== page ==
Students seeking financial support for further education face "terrible inequality" and a "nightmare of bureaucratic hurdles" that must be reformed to widen access, the government's adviser on student support said this week.
Graham Lane, chair of the Further Education Student Support Advisory Group, is calling for an end to local authorities' absolute discretion in awarding student grants for further education.
Mr Lane, director of education at the Local Government Association, said that when his advisory group reports in March, it will call for a universal minimum entitlement to student support. Mr Lane said that on average local authorities spend about 0.1 per cent of their education budgets on further education student support, about Pounds 160 million. He will push for a universal minimum of 1 per cent, about Pounds 200 million, which would be at least matched by new money from the Treasury, making the total available Pounds 400 million.
He believes that the Treasury is prepared to transfer money saved through cutting welfare benefits, such as maternity pay and child benefit, from the "affluence-tested" middle classes, and to plough it into further education support.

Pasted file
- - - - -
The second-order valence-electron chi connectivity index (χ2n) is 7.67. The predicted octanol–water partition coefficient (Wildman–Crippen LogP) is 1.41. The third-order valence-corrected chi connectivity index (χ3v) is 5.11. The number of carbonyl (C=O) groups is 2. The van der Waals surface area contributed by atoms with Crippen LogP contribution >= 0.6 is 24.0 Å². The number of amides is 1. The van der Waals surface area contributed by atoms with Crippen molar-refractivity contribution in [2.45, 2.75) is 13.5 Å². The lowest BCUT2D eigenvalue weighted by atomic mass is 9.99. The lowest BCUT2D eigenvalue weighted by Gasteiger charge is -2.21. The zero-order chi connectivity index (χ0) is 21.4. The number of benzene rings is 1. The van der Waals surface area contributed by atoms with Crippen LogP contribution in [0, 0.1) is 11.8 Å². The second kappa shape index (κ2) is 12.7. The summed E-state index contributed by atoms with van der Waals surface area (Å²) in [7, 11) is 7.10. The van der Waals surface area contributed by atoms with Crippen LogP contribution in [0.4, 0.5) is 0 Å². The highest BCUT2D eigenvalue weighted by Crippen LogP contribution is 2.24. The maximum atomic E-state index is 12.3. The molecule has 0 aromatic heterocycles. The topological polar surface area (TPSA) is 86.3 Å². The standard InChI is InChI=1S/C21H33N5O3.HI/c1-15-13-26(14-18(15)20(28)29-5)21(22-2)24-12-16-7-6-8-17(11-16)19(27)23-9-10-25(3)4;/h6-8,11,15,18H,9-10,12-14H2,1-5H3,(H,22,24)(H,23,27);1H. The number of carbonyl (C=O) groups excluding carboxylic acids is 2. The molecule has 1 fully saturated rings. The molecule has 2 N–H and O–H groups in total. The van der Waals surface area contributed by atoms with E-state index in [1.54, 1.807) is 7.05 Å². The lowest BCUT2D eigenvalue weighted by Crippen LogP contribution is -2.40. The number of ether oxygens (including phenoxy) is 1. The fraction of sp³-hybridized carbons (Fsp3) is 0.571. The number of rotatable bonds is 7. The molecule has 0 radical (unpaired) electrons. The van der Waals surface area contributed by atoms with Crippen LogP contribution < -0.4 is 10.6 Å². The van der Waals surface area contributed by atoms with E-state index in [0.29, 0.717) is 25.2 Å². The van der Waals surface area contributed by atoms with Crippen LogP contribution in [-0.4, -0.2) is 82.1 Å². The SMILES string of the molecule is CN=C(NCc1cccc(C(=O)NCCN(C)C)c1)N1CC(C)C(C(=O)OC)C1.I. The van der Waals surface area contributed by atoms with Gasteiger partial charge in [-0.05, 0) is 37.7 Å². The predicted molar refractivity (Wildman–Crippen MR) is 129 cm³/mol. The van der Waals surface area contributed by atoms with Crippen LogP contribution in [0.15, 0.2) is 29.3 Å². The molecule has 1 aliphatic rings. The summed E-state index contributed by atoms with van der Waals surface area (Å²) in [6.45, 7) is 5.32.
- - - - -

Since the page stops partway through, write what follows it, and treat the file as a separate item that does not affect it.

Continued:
Local authorities must be made to conform to compulsory national criteria for making awards, he said, losing a large part of their freedom of local discretion.
* A Policy Studies Institute report published today also condemns the system of support for students in further education as "totally inadequate and unfair" and "no better than a lottery". The report, The Funding Lottery, found that only 5 per cent of the three million further education students received discretionary grants in 1994-95, compared with 75 per cent of full-time higher education students who receive mandatory grants.